Off the Fence: Ofgem and government need to get smart on energy pricing | Penny Mordaunt MP

Over the years I’ve paid for energy in a variety of ways.

By Penny Mordaunt
Tuesday, 24th May 2022, 3:44 pm

I now have a direct debit and a smart meter. Previously I’ve used prepaid keys. In one property I fed a gas fire metre with old 50p pieces, which were no longer legal currency, which I bought from the landlord.

I understand why paying for energy as you go is a weight off people’s minds. You know you aren’t going to rack up bills and you know how much you have left before you top up.

But prepaying is usually a more expensive than paying by direct debit.

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Woman At Home Boiling Kettle For Hot Drink With Smart Energy Meter In Foreground. Daisy Daisy -

If you have an old-stye credit meter you might want to consider getting a smart meter. There is no upfront charge for the installation.

Your energy provider will recoup costs through your bills over time. You can find out more about this from your energy supplier or the citizens advice bureau.

Whether you choose a credit or pre-payments system energy suppliers and government should be looking to find ways to reduce soaring costs.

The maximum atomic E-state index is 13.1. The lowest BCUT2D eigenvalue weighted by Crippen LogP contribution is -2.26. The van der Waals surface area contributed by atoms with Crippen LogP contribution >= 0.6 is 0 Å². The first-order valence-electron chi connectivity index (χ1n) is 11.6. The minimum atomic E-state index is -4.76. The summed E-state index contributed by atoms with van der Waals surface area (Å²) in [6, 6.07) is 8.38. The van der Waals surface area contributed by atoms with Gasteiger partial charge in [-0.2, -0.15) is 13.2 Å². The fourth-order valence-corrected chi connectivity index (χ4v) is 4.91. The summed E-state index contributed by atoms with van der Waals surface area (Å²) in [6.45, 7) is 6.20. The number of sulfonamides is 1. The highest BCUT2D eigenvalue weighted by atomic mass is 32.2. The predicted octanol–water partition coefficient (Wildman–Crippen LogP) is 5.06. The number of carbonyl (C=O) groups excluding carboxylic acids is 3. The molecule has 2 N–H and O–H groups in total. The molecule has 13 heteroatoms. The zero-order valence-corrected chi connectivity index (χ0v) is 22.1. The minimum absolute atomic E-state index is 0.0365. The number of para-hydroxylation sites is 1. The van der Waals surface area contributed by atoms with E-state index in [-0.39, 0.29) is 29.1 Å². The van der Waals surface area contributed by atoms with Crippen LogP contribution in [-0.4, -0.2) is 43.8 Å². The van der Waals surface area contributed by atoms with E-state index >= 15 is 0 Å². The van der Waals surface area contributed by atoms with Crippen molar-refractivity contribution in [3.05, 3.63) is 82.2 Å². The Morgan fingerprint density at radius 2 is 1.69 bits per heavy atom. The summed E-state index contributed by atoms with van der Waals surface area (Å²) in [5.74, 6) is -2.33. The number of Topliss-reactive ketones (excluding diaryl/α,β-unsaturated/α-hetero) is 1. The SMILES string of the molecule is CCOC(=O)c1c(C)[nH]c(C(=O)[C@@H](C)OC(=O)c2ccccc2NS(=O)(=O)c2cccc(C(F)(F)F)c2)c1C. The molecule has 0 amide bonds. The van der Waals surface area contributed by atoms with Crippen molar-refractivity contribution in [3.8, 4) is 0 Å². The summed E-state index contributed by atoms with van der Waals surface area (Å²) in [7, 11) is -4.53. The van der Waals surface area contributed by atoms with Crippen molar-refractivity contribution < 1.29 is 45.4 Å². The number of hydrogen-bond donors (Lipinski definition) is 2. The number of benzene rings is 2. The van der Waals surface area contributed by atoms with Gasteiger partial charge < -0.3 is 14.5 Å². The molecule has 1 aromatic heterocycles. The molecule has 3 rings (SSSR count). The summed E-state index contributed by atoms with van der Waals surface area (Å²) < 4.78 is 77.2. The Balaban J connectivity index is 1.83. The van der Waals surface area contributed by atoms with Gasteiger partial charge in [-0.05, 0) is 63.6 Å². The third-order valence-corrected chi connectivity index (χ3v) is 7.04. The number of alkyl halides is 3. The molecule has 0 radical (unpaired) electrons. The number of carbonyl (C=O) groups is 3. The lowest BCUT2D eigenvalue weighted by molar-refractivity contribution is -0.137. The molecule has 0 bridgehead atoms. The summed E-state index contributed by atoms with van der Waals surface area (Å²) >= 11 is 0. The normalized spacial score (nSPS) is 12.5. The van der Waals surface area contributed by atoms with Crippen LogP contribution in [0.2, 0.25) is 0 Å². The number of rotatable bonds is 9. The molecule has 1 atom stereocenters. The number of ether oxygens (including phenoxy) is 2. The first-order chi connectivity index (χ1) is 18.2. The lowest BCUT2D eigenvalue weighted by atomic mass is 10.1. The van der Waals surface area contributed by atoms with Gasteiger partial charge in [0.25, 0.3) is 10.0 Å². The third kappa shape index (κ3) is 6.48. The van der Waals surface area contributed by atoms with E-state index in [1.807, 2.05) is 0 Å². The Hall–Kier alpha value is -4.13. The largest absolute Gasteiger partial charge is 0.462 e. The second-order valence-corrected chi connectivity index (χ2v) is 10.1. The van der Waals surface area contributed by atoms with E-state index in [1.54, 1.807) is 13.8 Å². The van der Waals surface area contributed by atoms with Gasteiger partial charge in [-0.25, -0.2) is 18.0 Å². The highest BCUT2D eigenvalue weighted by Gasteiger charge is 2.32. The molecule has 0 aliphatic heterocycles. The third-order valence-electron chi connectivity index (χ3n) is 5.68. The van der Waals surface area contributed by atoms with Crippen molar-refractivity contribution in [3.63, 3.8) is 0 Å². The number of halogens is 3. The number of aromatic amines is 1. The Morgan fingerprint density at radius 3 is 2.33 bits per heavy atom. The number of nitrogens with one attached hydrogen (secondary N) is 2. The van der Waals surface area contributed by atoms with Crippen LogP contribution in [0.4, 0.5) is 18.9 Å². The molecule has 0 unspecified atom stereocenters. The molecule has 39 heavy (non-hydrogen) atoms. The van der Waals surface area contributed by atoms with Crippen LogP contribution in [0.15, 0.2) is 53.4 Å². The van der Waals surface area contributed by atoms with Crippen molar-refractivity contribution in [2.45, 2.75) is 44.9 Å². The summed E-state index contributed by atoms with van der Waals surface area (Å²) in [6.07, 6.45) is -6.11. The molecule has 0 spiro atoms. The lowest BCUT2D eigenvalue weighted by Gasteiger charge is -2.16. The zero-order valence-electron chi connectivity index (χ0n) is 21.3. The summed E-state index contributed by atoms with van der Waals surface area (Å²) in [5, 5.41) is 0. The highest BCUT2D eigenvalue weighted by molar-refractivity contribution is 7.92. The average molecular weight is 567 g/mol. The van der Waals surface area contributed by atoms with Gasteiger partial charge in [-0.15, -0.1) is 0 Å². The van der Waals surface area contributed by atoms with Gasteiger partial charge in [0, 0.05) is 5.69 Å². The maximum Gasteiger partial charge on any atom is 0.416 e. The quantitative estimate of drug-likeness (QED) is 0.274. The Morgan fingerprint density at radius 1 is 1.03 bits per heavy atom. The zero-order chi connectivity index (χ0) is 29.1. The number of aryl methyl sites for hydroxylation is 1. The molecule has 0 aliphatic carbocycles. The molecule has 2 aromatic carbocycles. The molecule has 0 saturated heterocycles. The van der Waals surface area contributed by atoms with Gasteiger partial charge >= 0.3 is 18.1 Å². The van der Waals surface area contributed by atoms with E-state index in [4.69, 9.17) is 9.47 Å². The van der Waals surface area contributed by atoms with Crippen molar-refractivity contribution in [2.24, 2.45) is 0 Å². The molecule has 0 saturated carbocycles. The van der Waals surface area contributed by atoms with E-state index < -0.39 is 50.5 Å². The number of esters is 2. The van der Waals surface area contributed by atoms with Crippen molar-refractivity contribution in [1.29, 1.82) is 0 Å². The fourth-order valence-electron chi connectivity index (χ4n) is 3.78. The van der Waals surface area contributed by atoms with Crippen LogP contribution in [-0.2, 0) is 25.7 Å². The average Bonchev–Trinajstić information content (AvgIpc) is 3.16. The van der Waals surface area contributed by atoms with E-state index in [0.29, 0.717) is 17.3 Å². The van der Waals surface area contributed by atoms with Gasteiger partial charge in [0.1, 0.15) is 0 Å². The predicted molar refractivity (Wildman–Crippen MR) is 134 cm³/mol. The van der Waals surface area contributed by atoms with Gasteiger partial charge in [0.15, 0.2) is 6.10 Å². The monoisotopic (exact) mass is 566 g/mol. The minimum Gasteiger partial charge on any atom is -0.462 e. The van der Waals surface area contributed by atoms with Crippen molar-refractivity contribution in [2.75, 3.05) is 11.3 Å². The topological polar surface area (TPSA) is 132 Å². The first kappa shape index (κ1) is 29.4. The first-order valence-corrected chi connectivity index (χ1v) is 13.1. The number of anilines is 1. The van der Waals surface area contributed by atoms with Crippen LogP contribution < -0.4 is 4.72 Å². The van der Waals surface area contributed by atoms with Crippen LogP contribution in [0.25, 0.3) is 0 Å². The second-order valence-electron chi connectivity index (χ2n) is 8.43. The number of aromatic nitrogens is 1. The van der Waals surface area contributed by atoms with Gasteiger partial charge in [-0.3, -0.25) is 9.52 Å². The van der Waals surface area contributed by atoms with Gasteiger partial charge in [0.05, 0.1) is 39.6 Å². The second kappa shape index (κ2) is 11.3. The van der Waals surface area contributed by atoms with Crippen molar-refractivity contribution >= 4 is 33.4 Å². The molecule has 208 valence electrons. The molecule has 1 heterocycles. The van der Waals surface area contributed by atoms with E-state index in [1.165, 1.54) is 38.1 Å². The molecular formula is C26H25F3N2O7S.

I am asking the Government to consider a better way of structuring what is known as the standing charge.

Defence secretary and Portsmouth MP, Penny Mordaunt. Picture: Victoria Jones/PA Wire

This is a charge that everyone pays just to be connected to supply. It is roughly 28p per day or nearly £9 per month.

That means even if someone isn’t using any energy they still have to pay. If we also want to see the uptake of smart meters, we ought to consider if the costs of doing so are a barrier for some.

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There are a number of schemes to help with energy bills, from the Winter Fuel allowance to the Warm Home discount as well as the measures the Chancellor recently introduced.

Energy prices will remain high, so we need to think about what more we can do over the long term. Increasing supply is one thing, but there will be others too and we should look at encouraging companies to develop their tariff offer for vulnerable customers.

The regulator Ofgem is looking at how it can use its powers to make the market fairer. However, their proposals have come under criticism.

The potential consequences of their suggested changes would mean it would be harder for firms to launch cheaper deals for customers. It looks like they are trying to stop firms undercutting the price cap.

How is that helpful to hard pushed bill payers?

I want to hear from you about what would be of most help and I will continue to push for a more innovative long-term solution to give everyone confidence that they can enjoy a warm home.